SAI is excited to welcome six additional members to its Steering Committee, joining the 13 current members who provide guidance and advisement to SAI. The new members represent schools from across the university.
Born in Nairobi, Kenya, Ali S. Asani is currently Professor of Indo-Muslim and Islamic Religion and Cultures at Harvard University. After completing his high school education in Kenya, he attended Harvard College, with a concentration in the Comparative Study of Religion, graduating summa cum laude in 1977. He continued his graduate work at Harvard in the Department of Near Eastern Languages and Civilizations, receiving his Ph.D. in 1984. Prof. Asani holds a joint appointment between the Study of Religion and NELC, where he is currently the chair. He also serves on the faculty of the Dept. of Sanskrit and Indian Studies. He has served on the Committee on the Study of Religion since 1992 and has taught at Harvard since 1983, offering instruction in a variety of languages such as Urdu/Hindi, Sindhi, Gujarati and Swahili as well as courses on various aspects of the Islamic tradition.
Besides his various language courses, he teaches Culture and Belief 19: Understanding Islam and Contemporary Muslim Societies; Culture and Belief 12: For the Love of God and His Prophet: Religion, Literature and the Arts in Muslim Societies; Religion 1802: An introduction to the Islamic mysticism: the Sufi tradition; Religion 1820: Islam in South Asia: Religion, Culture and Identity in South Asian Muslim Societies; Freshman Seminar 37y: Muslim Voices in Contemporary World Literatures. He directs the university’s Ph.D. program in Indo-Muslim Culture.
In addition to his specialization in the Muslim literatures of India, Pakistan and Bangladesh, Prof. Asani is also interested in Shiism, Sufism and popular or folk forms of Muslim devotional life, and Muslim communities in the West.
HOMI K. BHABHA
Anne F. Rothenberg Professor of the Humanities in the Department of English, the Director of the Humanities Center and the Senior Advisor on the Humanities to the President and Provost at Harvard University
Homi K. Bhabha is the Anne F. Rothenberg Professor of the Humanities and the Director of the Humanities Center at Harvard. He also serves as the Senior Advisor on the Humanities to Harvard’s President and Provost. Bhabha is the author of numerous works exploring colonial and postcolonial theory, cultural change and power, and cosmopolitanism, among other themes. Some of his works include Nation and Narration and The Location of Culture, which was reprinted as a Routeledge Classic in 2004 and has been translated into Korean, Spanish, Italian, Arabic, Serbian, German and Portuguese. A selection of his work was recently published in a Japanese volume. Harvard University Press will publish his forthcoming book A Global Measure, and Columbia University Press will publish his next book The Right to Narrate.
Bhabha has delivered the Presidential Lectures at both Stanford University and Freie Universität Berlin, and most recently the Hegel Lecture at the Freie Universität Berlin, Mellon Distinguished Lecture at Duke University and keynote lectures at Peking University in Beijing, the Asia-Pacific Centre of Education for International Understanding and the Korea Foundation in Seoul, the “Changing the Humanities/the Humanities Changing” conference on the occasion of the 800th anniversary of the University of Cambridge and the German Federal Ministry of Education and Research conference on the humanities. Bhabha serves as Chair of the World Economic Forum’s Global Agenda Council on Human Rights, on the Advisory Boards of the Graduate School of North American Studies and the International Research Center “Interweaving Performance Cultures” at Freie Universität Berlin and in the Advisory Group of the Literary Studies Symposia at the German Research Foundation.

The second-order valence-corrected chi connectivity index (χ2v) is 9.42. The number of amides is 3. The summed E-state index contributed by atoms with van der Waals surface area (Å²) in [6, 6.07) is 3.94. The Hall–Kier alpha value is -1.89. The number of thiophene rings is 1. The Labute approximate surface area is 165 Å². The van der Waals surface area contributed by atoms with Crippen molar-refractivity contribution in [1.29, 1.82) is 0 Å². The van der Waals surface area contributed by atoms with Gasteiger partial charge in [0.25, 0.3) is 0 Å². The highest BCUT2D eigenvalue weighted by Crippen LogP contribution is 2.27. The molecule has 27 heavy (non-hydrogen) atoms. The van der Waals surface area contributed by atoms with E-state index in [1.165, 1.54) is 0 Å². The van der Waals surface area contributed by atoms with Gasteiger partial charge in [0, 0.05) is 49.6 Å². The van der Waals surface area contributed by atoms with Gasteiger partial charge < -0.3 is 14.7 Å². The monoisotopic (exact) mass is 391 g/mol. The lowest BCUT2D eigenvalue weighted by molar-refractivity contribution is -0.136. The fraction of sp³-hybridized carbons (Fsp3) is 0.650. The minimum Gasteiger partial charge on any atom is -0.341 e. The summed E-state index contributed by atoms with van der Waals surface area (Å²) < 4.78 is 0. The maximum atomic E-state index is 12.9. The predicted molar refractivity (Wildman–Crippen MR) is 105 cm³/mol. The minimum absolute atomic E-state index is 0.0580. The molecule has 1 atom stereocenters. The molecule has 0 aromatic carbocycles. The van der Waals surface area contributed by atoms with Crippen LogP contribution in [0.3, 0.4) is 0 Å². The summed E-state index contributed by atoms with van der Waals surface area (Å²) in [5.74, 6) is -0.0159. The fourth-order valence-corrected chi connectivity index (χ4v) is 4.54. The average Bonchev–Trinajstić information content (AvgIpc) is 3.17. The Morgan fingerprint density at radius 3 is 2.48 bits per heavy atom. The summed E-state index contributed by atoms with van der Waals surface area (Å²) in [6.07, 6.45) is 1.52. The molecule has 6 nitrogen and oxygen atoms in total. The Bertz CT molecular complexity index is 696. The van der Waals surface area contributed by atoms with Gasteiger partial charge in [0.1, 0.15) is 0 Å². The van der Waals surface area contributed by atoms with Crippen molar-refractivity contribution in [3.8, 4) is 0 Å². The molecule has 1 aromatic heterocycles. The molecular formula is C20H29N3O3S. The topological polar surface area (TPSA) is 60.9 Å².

Bhabha most recently contributed essays to exhibition catalogues on the work of Anish Kapoor, Raqib Shaw, and Shahzia Sikander and interviews with Akbar Padamsee and on the work of ORLAN. He has served as an advisor at key art institutions including the Institute of Contemporary Arts London, the Whitney Museum of American Art and the Rockefeller Foundation; he is a member of the Asian Art Council at the Guggenheim Museum New York and an advisor on the Contemporary and Modern Art Perspectives project at the Museum of Modern Art New York. Bhabha also serves on the Steering Committee and Master Jury of the Aga Khan Architectural Prize, is a Trustee of the UNESCO World Report on Cultural Diversity, and served as a juror at the 53rd International Art Exhibition at the Venice Biennale.
Educated at the University of Bombay and the University of Oxford, Bhabha was profiled by Newsweek as one of “100 Americans for the Next [21st] Century.”
FXB Director of Research, Professor of the Practice of Health and Human Rights, Harvard School of Public Health,; Jeremiah Smith Jr. Lecturer in Law, Harvard Law School; Adjunct Lecturer in Public Policy, Harvard Kennedy School
She received a first class honors degree and an M.Sc. from Oxford University, and a J.D. from the College of Law in London. From 1997 to 2001 Bhabha directed the Human Rights Program at the University of Chicago. Prior to 1997, she was a practicing human rights lawyer in London and at the European Court of Human Rights in Strasbourg. She has published extensively on issues of transnational child migration, refugee protection, children’s rights and citizenship. She is the editor of Children Without A State (2011), author of Moving Children: Young Migrants and the Challenge of Rights (forthcoming, Princeton University Press, 2014), and the editor of Coming of Age: Reframing the Approach to Adolescent Rights (forthcoming, UPenn Press, 2014).
Bhabha serves on the board of the Scholars at Risk Network, the World Peace Foundation and the Journal of Refugee Studies. She is also a founder of the Alba Collective, an international women’s NGO currently working with rural women and girls in developing countries to enhance financial security and youth rights.
Lecturer in Public Policy at the Harvard Kennedy School, an Affiliated Professor at the Harvard Graduate School of Design, and International Coordinator of the global research-policy-action network Women in Informal Employment: Globalizing and Organizing (WIEGO)